1. I am so enjoying your posts at the moment Suzanne, every one I read resonates, and this one very deeply. I too am a woman without a romantic relationship currently, without children, or a real desire to have any. (yet I do love them, and have a natural knack with them) I do have a very close relationship with my family of origin for which I am grateful for, but I do believe in what you say at the end – when you do have a deep relationship with yourself, whatever your outside circumstances, you will almost certainly never feel like you ‘fit in’ (does anyone?). I think this is because no one really does ‘fit in’ to anything, but when you truly come to know yourself you feel this individuality more acutely. It is most certainly a powerful place to stand from as a woman, and I find that many are fearful of seeing that power in a woman, especially a woman is most of the time content. I believe we have intrinsic value regardless of what we have to offer, as simply living is an offering. Thank you for this! Txx


  2. I feel ya on this! It seems sometimes a heavy loneliness…. A lot of experiences are much better when shared, I don’t have the companionship I’d like to either at this time. Have you ever heard of Warrior Goddess in Training book….it also comes with a workbook, it’s been helping me through a lot of simular feelings and thoughts….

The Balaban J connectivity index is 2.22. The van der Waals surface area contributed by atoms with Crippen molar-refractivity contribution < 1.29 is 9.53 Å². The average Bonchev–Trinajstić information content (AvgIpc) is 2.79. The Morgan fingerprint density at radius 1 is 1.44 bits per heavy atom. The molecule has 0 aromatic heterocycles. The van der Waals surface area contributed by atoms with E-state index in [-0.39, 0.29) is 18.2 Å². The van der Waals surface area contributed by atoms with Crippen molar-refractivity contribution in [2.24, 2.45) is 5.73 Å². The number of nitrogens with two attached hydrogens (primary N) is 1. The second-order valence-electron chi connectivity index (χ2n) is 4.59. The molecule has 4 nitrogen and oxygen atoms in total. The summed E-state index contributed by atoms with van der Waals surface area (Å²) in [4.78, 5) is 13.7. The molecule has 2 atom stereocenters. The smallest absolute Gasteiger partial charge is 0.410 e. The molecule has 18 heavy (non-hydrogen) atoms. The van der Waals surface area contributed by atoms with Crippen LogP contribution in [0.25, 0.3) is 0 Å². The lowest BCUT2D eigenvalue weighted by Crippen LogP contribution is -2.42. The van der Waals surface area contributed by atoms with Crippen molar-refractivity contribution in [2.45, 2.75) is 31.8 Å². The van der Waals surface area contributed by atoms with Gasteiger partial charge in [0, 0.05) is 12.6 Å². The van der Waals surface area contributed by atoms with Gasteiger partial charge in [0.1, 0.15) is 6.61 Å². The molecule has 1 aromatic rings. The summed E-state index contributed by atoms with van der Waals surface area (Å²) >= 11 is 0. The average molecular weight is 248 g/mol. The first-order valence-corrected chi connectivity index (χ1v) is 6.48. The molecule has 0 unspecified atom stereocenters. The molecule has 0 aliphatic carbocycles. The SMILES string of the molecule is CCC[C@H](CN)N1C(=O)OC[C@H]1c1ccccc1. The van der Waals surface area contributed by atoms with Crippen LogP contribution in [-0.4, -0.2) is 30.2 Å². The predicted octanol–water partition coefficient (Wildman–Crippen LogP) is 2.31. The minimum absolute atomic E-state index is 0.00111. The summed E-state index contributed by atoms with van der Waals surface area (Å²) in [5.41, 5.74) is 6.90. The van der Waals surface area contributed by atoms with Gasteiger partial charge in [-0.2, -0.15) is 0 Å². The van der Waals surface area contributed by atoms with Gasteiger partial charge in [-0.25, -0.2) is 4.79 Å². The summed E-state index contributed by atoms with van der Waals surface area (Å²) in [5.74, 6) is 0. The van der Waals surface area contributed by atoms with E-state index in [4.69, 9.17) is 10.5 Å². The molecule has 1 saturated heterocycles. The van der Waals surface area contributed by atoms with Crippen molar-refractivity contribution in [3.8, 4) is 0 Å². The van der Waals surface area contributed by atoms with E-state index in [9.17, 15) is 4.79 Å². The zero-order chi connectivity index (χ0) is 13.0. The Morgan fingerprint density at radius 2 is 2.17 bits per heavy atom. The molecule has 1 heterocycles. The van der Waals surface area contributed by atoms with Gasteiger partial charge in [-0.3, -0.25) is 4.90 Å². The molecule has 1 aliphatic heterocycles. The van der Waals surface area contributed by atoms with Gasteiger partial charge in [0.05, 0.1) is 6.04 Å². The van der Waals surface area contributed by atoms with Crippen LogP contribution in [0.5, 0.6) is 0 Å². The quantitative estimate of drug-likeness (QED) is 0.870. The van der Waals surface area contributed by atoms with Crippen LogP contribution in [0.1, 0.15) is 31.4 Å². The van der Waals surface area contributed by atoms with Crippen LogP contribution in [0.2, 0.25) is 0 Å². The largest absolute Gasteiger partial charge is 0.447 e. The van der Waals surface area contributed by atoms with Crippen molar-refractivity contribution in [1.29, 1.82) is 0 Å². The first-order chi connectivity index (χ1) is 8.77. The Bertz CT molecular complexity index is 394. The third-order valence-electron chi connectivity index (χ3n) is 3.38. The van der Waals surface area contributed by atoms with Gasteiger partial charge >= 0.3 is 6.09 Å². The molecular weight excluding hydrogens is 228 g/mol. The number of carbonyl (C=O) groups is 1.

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  3. I can really identify with what you say, Suzanne. I am in the same demographic as yourself and often find it tough. I do believe though that much of the apparent fulfilment of Family life is illusory and that loneliness is an unavoidable part of the human condition. As unattached women we may not have a convenient label but we have our freedom and perhaps it’s a price worth paying. We need to maintain our courage and resist being judged by social norms and expectations.

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    1. Thanks for your response! I agree that loneliness is universal; I’ve chosen to accept the pain of it rather than enter into or remain in relationships which would rob me of my sense of self. I have met people for whom love and family brings much more joy than suffering into their lives; I count them privileged and tend to swing between attempting to achieve what they have and being content with my life as it is. I have also met a ton of people who accept much less than healthy and happy, perhaps in order to avoid the pain of loneliness; this is where something rears up in me and blocks me from acquiescing to such a life.